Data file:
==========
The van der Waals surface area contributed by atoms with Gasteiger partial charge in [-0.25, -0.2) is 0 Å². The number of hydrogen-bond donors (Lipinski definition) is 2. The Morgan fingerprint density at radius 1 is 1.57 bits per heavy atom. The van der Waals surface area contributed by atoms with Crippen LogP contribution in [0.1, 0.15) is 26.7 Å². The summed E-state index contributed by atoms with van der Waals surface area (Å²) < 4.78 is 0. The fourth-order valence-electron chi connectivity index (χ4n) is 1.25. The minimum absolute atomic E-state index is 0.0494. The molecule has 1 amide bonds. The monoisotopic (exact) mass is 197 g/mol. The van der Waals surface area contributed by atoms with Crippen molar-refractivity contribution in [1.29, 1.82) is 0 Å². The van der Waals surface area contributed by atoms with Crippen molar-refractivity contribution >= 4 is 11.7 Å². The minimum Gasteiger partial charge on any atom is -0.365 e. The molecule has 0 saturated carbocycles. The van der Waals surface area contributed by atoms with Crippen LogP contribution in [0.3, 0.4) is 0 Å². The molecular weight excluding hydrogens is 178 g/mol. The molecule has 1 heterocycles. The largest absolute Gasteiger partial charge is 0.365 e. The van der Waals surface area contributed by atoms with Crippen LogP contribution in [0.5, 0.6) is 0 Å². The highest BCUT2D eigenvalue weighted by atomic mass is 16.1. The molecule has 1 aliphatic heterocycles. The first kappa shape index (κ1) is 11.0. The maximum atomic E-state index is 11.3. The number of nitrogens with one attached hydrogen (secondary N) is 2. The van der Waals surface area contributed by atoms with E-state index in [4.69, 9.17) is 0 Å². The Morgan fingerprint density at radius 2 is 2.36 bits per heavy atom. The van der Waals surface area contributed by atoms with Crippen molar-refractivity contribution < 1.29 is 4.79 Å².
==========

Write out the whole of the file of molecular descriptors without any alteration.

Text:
The van der Waals surface area contributed by atoms with Gasteiger partial charge in [-0.25, -0.2) is 0 Å². The number of hydrogen-bond donors (Lipinski definition) is 2. The Morgan fingerprint density at radius 1 is 1.57 bits per heavy atom. The van der Waals surface area contributed by atoms with Crippen LogP contribution in [0.1, 0.15) is 26.7 Å². The summed E-state index contributed by atoms with van der Waals surface area (Å²) < 4.78 is 0. The fourth-order valence-electron chi connectivity index (χ4n) is 1.25. The minimum absolute atomic E-state index is 0.0494. The molecule has 1 amide bonds. The monoisotopic (exact) mass is 197 g/mol. The van der Waals surface area contributed by atoms with Crippen molar-refractivity contribution in [1.29, 1.82) is 0 Å². The van der Waals surface area contributed by atoms with Crippen molar-refractivity contribution >= 4 is 11.7 Å². The minimum Gasteiger partial charge on any atom is -0.365 e. The molecule has 0 saturated carbocycles. The van der Waals surface area contributed by atoms with Crippen LogP contribution in [0.3, 0.4) is 0 Å². The molecular weight excluding hydrogens is 178 g/mol. The molecule has 1 heterocycles. The largest absolute Gasteiger partial charge is 0.365 e. The van der Waals surface area contributed by atoms with Crippen LogP contribution in [0.5, 0.6) is 0 Å². The highest BCUT2D eigenvalue weighted by atomic mass is 16.1. The molecule has 1 aliphatic heterocycles. The first kappa shape index (κ1) is 11.0. The maximum atomic E-state index is 11.3. The number of nitrogens with one attached hydrogen (secondary N) is 2. The van der Waals surface area contributed by atoms with E-state index in [4.69, 9.17) is 0 Å². The Morgan fingerprint density at radius 2 is 2.36 bits per heavy atom. The van der Waals surface area contributed by atoms with Crippen molar-refractivity contribution < 1.29 is 4.79 Å².